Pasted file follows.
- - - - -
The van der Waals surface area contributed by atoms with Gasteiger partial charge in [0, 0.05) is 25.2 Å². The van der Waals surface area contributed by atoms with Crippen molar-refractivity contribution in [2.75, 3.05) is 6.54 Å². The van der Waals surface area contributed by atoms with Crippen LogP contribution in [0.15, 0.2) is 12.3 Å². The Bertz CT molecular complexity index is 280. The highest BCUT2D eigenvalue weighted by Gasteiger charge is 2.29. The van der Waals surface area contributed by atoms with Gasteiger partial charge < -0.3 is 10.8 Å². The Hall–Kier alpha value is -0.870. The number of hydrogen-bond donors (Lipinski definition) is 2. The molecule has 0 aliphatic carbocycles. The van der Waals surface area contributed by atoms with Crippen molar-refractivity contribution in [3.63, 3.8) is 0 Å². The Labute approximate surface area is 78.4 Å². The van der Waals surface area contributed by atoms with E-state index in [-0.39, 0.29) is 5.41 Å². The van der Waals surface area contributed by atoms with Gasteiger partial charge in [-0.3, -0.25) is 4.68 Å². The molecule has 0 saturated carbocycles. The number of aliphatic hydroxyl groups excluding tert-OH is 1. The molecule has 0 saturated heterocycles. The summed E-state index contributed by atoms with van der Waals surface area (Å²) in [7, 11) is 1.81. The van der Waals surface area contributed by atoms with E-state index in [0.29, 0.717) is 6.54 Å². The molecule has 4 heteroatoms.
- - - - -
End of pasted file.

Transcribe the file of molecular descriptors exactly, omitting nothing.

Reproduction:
The van der Waals surface area contributed by atoms with Gasteiger partial charge in [0, 0.05) is 25.2 Å². The van der Waals surface area contributed by atoms with Crippen molar-refractivity contribution in [2.75, 3.05) is 6.54 Å². The van der Waals surface area contributed by atoms with Crippen LogP contribution in [0.15, 0.2) is 12.3 Å². The Bertz CT molecular complexity index is 280. The highest BCUT2D eigenvalue weighted by Gasteiger charge is 2.29. The van der Waals surface area contributed by atoms with Gasteiger partial charge < -0.3 is 10.8 Å². The Hall–Kier alpha value is -0.870. The number of hydrogen-bond donors (Lipinski definition) is 2. The molecule has 0 aliphatic carbocycles. The van der Waals surface area contributed by atoms with Crippen molar-refractivity contribution in [3.63, 3.8) is 0 Å². The Labute approximate surface area is 78.4 Å². The van der Waals surface area contributed by atoms with E-state index in [-0.39, 0.29) is 5.41 Å². The van der Waals surface area contributed by atoms with Gasteiger partial charge in [-0.3, -0.25) is 4.68 Å². The molecule has 0 saturated carbocycles. The number of aliphatic hydroxyl groups excluding tert-OH is 1. The molecule has 0 saturated heterocycles. The summed E-state index contributed by atoms with van der Waals surface area (Å²) in [7, 11) is 1.81. The van der Waals surface area contributed by atoms with E-state index in [0.29, 0.717) is 6.54 Å². The molecule has 4 heteroatoms.